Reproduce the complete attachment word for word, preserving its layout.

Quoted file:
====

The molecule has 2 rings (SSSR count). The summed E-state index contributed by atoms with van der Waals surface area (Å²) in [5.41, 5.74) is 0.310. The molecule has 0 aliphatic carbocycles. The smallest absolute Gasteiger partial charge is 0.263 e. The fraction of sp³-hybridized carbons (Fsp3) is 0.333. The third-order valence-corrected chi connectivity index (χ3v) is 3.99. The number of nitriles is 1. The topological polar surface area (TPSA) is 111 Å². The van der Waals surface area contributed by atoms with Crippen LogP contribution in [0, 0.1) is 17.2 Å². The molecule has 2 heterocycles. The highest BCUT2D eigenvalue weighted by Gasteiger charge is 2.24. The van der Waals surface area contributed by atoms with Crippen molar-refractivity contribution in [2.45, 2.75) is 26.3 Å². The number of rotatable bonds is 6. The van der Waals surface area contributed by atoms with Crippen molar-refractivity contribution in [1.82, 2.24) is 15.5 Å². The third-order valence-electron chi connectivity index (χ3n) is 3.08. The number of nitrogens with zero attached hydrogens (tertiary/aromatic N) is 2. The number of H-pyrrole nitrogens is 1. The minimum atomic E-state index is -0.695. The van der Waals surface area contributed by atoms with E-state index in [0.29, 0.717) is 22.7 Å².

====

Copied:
The molecule has 2 rings (SSSR count). The summed E-state index contributed by atoms with van der Waals surface area (Å²) in [5.41, 5.74) is 0.310. The molecule has 0 aliphatic carbocycles. The smallest absolute Gasteiger partial charge is 0.263 e. The fraction of sp³-hybridized carbons (Fsp3) is 0.333. The third-order valence-corrected chi connectivity index (χ3v) is 3.99. The number of nitriles is 1. The topological polar surface area (TPSA) is 111 Å². The van der Waals surface area contributed by atoms with Crippen LogP contribution in [0, 0.1) is 17.2 Å². The molecule has 2 heterocycles. The highest BCUT2D eigenvalue weighted by Gasteiger charge is 2.24. The van der Waals surface area contributed by atoms with Crippen molar-refractivity contribution in [2.45, 2.75) is 26.3 Å². The number of rotatable bonds is 6. The van der Waals surface area contributed by atoms with Crippen molar-refractivity contribution in [1.82, 2.24) is 15.5 Å². The third-order valence-electron chi connectivity index (χ3n) is 3.08. The number of nitrogens with zero attached hydrogens (tertiary/aromatic N) is 2. The number of H-pyrrole nitrogens is 1. The minimum atomic E-state index is -0.695. The van der Waals surface area contributed by atoms with E-state index in [0.29, 0.717) is 22.7 Å².